The question of who is backing Byron Shire Council candidates was originally posed by outgoing Greens councillor Tom Tabart.
At a recent Suffolk Park meet-the-candidates meeting, it was reported from various sources that when he asked mayoral hopeful Diane Woods to reveal who is funding her campaign, she said she didn’t know names but it was ‘around 80 people.’
To be fair to every candidate, Echonetdaily decided to ask all mayoral candidates if they are prepared to say who advises and/or funds them.
Mayoral candidate Morgan has not been asked as she has not spent funds on advertising.
Another mayor hopeful, Jack Sugarman, did not respond by the time of going to press.
Paul Spooner, Community Independents (Group B)
We are running on an election budget of just under $5,000. These funds have been donated to the Community Independents by local individuals who support our community vision and values.
Simon Richardson, The Greens (Group C)
We have a budget from the local group, which was topped up by funds from the Bob Brown gig and proceeds from a raffle and merchandise.
We have received small amounts of donations – about $300 from friends and family and some candidates have loaned the group some funds.
We are backed by the roughly 100 paid-up members; our candidate team and campaign committee create all media copy; our graphic artist is from Goonengerry; all printing is done within the shire and our advisers are experienced ex-councillors and long-term members of the Byron Greens.
However, as I have been a media co-ordinator for a state election campaign previously and have stood as a candidate at both the last local and state elections, I listen to my own advice as well… and of course, that shared from my wife.
Karin Kolbe, Independent (Group E)
My campaign is self funded, and I’ve sought ideas and assistance from many Byron Shire residents, most of whom have already or will be handing out for me.
Sol Ibrahim, Vision In Action (Group D)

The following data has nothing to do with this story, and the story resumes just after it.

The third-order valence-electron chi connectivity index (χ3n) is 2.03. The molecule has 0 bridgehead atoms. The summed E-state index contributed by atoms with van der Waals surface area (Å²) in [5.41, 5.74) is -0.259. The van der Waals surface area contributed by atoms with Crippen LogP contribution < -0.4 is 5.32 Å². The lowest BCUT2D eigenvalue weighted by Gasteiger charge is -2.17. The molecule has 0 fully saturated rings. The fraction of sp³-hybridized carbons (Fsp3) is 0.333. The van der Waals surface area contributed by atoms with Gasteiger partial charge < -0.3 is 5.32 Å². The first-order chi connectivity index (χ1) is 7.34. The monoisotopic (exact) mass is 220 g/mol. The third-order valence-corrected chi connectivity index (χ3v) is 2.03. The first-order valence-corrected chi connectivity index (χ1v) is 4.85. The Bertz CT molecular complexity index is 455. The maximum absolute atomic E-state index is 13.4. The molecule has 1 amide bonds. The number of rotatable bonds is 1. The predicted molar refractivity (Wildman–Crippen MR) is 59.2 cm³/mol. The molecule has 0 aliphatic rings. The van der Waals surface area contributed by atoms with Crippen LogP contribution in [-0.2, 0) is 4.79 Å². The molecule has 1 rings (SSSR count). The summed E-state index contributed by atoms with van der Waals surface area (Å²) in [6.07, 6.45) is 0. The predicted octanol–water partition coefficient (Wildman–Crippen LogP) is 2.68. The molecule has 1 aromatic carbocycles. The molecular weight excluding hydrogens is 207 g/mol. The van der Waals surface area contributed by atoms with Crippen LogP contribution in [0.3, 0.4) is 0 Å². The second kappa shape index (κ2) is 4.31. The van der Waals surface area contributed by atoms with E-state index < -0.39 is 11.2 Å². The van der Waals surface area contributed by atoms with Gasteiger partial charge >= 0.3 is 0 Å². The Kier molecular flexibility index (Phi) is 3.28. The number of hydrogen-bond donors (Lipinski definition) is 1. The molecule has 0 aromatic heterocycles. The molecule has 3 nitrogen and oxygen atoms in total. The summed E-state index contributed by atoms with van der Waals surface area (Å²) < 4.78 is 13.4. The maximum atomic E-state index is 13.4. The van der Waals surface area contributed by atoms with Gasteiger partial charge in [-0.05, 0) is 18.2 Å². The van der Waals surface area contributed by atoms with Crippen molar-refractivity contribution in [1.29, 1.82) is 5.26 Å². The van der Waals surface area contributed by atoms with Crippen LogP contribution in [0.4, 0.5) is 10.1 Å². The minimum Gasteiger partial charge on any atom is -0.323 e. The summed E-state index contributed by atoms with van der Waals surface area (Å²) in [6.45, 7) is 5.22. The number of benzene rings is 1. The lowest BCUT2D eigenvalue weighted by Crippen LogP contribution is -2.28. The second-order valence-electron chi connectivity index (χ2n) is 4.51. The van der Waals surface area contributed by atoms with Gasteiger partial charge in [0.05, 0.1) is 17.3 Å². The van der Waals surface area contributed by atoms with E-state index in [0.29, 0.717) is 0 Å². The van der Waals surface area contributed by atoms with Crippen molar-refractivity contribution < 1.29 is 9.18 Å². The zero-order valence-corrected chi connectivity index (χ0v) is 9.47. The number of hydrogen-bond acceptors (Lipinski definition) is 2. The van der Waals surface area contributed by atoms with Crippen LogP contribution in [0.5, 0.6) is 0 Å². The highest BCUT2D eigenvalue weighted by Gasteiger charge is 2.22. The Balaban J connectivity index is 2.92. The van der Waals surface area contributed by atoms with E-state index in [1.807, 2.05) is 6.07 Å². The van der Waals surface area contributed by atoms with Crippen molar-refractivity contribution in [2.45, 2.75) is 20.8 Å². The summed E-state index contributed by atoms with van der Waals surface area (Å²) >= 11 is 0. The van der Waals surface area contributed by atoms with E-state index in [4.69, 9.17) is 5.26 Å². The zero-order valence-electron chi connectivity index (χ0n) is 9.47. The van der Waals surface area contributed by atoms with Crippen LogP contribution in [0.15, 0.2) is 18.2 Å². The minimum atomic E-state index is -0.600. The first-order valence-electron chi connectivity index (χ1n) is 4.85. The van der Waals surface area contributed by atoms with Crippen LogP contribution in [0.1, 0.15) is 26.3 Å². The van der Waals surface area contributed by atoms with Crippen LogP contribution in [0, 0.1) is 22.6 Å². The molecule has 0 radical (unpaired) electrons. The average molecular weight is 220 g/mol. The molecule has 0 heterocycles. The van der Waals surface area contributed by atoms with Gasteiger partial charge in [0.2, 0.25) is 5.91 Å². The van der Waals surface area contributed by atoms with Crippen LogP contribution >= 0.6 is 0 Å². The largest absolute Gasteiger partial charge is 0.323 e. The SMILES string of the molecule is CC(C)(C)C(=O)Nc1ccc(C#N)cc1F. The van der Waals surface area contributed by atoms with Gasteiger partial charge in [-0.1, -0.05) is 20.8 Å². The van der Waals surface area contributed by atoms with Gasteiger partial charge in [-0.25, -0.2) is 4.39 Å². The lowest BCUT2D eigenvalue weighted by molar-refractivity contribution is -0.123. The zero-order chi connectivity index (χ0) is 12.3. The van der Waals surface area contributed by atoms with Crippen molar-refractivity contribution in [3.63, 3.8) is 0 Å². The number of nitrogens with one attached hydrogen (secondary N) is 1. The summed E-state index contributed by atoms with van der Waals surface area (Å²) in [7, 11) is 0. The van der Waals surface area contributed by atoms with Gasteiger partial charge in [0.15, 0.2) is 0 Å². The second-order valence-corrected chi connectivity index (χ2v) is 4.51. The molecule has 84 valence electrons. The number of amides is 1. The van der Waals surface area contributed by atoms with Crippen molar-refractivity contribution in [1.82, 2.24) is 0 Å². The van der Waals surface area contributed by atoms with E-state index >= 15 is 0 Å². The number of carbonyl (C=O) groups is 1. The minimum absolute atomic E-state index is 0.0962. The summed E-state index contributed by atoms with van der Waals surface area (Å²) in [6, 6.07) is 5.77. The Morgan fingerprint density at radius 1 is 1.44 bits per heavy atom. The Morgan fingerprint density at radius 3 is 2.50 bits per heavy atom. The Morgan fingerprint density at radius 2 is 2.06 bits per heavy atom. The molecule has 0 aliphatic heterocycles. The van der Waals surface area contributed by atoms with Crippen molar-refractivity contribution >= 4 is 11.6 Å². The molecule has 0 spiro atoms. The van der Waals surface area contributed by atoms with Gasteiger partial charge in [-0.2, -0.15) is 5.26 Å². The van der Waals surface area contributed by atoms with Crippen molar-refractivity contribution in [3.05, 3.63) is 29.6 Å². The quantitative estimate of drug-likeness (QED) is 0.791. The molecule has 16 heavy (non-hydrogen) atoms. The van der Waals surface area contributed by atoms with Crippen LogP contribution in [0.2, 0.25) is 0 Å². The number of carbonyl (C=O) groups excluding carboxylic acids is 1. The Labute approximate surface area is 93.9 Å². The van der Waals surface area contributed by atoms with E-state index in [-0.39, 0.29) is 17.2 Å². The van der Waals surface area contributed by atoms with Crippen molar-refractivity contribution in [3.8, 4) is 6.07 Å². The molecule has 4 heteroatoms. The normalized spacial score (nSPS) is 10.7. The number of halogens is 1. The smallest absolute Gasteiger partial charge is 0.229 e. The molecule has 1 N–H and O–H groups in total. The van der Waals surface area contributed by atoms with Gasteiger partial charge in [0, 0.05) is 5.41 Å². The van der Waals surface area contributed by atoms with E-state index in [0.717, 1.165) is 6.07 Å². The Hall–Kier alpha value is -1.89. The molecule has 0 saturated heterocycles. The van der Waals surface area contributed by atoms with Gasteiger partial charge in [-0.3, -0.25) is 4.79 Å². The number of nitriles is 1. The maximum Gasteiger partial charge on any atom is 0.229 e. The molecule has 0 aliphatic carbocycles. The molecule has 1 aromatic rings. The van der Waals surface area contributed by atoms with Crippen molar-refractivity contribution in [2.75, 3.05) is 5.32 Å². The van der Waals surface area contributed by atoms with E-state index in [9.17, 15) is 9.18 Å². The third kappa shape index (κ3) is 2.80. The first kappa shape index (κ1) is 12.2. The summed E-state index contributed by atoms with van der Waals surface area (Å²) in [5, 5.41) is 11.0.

My team and I are all making personal contributions to this campaign. We also have dozens of supporters who are prepared to make small financial and in-kind contributions to our campaign. More are coming every day with donations and offers of support.
Our campaign account is managed by a qualified practising accountant. We will comply with the letter of the law in relation to the acceptance and disclosure of campaign contributions.
As you know, the law does not permit donations from companies. Most of our supporters have no interest in becoming involved in politics, but they are fed up with watching the mismanagement of their shire. They have donated to us on the understanding that their privacy will be respected.
Perhaps the problem for some of the other candidates is their unwillingness to accept the level of dissatisfaction there is with the majority voting bloc in our current council.
We contacted some of the other teams to discuss preferences. I found out that they had all preferenced each other and the Greens. Obviously, with the Greens being the leading group in terms of potential votes, the preferencing matrix is designed to once again create a one-sided council. I, and hundreds, if not thousands of residents do not see this as a good thing for quality governance.
While Di Woods’s policies are not all the same as ours, I do not find anything there that I am strongly opposed to, and some that I agree with.
I suspect she feels the same way. Given the above, I felt it prudent to share a preference with her team.
I would like to add that all our policies have been developed by my team alone.
We meet regularly to formulate policy and proposals, which are approved by me before publication. Our advertising art work was all done by Mira Eady, who is on our team.
Basil Cameron, Our Sustainable Future (Group F)
‘I am self funding my campaign and to date have received $1,100 in small donations.’
Diane Woods, Independent (Group A)
As far as donations go, we have complied with the letter of the law and are unable under state legislation to release details until after the election, and if you would like this to change, then speak to Barry O’Farrell about his legislation.